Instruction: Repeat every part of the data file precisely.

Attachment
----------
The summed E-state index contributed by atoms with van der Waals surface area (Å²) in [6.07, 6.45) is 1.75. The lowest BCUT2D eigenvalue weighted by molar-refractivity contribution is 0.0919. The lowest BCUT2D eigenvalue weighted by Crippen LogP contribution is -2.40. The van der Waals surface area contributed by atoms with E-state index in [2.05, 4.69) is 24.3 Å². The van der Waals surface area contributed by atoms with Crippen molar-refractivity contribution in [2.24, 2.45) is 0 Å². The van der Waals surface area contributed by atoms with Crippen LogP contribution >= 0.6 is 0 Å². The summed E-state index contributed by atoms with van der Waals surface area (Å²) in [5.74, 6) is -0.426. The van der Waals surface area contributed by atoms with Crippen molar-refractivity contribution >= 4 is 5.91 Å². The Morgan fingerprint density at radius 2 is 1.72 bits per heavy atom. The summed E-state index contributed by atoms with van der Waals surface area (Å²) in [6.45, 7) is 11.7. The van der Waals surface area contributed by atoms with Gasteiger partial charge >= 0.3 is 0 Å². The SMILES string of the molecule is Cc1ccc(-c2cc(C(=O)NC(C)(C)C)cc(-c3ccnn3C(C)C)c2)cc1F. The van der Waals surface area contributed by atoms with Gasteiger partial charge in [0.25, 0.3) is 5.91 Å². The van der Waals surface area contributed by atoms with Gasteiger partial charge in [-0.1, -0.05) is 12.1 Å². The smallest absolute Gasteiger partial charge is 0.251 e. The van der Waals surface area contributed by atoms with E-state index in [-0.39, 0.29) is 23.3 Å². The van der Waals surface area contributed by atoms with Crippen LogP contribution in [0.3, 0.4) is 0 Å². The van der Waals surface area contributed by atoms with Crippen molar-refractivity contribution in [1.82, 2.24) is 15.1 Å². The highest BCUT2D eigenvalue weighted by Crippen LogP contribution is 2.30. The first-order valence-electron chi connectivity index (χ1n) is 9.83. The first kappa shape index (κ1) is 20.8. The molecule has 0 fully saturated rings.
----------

The summed E-state index contributed by atoms with van der Waals surface area (Å²) in [6.07, 6.45) is 1.75. The lowest BCUT2D eigenvalue weighted by molar-refractivity contribution is 0.0919. The lowest BCUT2D eigenvalue weighted by Crippen LogP contribution is -2.40. The van der Waals surface area contributed by atoms with E-state index in [2.05, 4.69) is 24.3 Å². The van der Waals surface area contributed by atoms with Crippen molar-refractivity contribution in [2.24, 2.45) is 0 Å². The van der Waals surface area contributed by atoms with Crippen LogP contribution >= 0.6 is 0 Å². The summed E-state index contributed by atoms with van der Waals surface area (Å²) in [5.74, 6) is -0.426. The van der Waals surface area contributed by atoms with Crippen molar-refractivity contribution >= 4 is 5.91 Å². The Morgan fingerprint density at radius 2 is 1.72 bits per heavy atom. The summed E-state index contributed by atoms with van der Waals surface area (Å²) in [6.45, 7) is 11.7. The van der Waals surface area contributed by atoms with Gasteiger partial charge >= 0.3 is 0 Å². The SMILES string of the molecule is Cc1ccc(-c2cc(C(=O)NC(C)(C)C)cc(-c3ccnn3C(C)C)c2)cc1F. The van der Waals surface area contributed by atoms with Gasteiger partial charge in [0.25, 0.3) is 5.91 Å². The van der Waals surface area contributed by atoms with Gasteiger partial charge in [-0.1, -0.05) is 12.1 Å². The smallest absolute Gasteiger partial charge is 0.251 e. The van der Waals surface area contributed by atoms with E-state index in [-0.39, 0.29) is 23.3 Å². The van der Waals surface area contributed by atoms with Crippen LogP contribution in [0.3, 0.4) is 0 Å². The van der Waals surface area contributed by atoms with Crippen molar-refractivity contribution in [1.82, 2.24) is 15.1 Å². The highest BCUT2D eigenvalue weighted by Crippen LogP contribution is 2.30. The first-order valence-electron chi connectivity index (χ1n) is 9.83. The first kappa shape index (κ1) is 20.8. The molecule has 0 fully saturated rings.